The libertarian distaste for politics and voting guarantees that they will remain without influence -- a good thing from my point of view, but probably not yours.Voting is a ritual of social participation. The point of voting is not (as Landsberg stupidly holds) that it is only worth doing if you stand a chance of casting the single vote that tips the balance past 50/50. The point is that you are joining in with other members of your community to make a collective decision. The act of voting is a humbling and equalizing one -- in voting you (briefly) set aside your personal identity and personal power and act as just another equal citizen among others, willing to take the economic hit for the benefit of playing their small part in the collective political ritual.
Here are some of my thoughts on voting from a couple of years ago, see especially the link to the Valdis Krebs paper.
The Landsberg piece you link to is a typically autistic piece of economist crapola. The Freakonomics boys made the same argument and I answered them there (first comment).
I think there's an interesting comparison to be made between voting as a ritual and religious rituals, in fact. The point of religious rituals is in their collective enactment. They don't "do" anything except foster a sense of solidarity amongst their participants. But this is not at all trivial. Voting may play the same role, with the endpoint decision being less important than the ritual, and the jealously fought-for rights to participate in it.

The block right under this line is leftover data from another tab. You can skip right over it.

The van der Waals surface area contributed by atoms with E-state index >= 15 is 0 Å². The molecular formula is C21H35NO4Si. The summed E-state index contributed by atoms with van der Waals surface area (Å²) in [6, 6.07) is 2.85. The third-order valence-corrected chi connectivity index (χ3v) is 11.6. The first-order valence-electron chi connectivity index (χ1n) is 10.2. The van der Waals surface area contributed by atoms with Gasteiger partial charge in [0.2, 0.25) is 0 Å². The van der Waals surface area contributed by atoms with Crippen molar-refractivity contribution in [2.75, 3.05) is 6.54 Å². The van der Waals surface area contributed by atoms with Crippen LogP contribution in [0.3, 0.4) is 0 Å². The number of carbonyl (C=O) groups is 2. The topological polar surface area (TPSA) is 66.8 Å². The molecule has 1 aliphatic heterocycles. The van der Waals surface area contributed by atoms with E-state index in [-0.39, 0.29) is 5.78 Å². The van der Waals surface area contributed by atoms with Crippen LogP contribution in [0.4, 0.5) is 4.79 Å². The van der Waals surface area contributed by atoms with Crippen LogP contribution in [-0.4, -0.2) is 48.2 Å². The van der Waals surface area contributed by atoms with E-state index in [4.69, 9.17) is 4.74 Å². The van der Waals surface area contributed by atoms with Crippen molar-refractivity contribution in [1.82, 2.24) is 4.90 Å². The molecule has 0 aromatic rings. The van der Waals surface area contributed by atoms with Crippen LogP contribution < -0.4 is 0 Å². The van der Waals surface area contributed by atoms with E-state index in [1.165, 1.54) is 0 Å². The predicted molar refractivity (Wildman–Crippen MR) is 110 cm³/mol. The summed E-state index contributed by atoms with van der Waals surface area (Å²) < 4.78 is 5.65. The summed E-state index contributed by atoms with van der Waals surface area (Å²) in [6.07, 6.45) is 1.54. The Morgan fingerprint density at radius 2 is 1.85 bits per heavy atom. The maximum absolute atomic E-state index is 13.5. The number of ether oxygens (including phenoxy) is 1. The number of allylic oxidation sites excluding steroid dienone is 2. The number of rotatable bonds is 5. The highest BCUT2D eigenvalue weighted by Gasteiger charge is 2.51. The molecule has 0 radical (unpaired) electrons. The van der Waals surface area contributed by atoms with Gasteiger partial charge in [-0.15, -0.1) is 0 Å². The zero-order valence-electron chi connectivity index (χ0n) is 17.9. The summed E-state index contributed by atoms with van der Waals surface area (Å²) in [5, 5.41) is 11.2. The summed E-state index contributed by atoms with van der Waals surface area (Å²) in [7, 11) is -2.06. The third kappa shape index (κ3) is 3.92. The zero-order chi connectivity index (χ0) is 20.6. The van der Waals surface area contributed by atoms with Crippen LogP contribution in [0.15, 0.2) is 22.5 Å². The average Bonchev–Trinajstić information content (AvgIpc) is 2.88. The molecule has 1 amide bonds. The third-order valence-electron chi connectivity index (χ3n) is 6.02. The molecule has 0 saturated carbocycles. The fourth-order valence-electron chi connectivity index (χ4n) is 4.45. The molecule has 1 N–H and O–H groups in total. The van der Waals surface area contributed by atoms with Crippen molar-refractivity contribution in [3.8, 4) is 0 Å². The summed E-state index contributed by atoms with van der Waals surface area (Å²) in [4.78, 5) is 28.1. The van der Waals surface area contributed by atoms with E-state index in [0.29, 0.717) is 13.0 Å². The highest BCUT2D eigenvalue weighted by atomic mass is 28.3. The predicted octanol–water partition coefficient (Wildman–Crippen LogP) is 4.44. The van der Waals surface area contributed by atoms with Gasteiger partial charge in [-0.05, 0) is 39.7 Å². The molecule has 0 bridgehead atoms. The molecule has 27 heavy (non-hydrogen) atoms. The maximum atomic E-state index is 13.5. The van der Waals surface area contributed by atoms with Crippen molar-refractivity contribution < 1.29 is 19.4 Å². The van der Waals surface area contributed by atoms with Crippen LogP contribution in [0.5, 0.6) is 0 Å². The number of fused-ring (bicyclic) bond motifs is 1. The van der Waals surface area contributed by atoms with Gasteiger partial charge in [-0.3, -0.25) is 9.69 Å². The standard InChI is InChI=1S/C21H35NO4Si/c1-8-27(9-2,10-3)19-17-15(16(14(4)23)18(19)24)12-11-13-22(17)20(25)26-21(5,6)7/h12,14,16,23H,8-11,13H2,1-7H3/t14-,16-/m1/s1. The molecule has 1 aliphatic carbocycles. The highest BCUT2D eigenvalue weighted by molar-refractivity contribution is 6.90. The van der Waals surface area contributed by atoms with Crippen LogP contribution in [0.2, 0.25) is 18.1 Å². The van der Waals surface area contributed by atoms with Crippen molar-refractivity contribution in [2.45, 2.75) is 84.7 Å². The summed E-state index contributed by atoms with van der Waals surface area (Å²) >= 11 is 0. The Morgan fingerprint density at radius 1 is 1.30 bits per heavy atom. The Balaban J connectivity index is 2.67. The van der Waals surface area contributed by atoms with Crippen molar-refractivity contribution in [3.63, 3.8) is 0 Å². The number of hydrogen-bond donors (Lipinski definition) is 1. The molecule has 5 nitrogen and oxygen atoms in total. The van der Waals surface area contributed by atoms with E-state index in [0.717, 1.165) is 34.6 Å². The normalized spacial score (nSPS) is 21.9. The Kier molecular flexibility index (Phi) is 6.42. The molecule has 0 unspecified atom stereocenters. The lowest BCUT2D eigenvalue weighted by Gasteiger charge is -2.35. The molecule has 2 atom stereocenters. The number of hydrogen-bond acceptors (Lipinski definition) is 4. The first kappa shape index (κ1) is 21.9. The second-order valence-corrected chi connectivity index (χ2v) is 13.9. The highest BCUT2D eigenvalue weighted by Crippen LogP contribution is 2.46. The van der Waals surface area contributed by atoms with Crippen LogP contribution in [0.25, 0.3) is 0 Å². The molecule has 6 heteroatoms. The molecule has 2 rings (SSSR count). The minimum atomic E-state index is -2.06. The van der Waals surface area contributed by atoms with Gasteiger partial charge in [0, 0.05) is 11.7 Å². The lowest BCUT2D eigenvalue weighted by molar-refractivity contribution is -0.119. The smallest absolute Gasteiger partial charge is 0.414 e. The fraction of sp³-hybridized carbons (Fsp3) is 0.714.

Libertarians have a problem with this. Either they can't understand it at all, or they equate it with North Korea's mass rallies. Or they feel threatened by it. I suspect that what's going on in many libertarians is that their sense of individual identity is so weak that it feels existentially threatened by acknowledging the social nature of human existence. The Ayn Randroids are the most notable in this regard.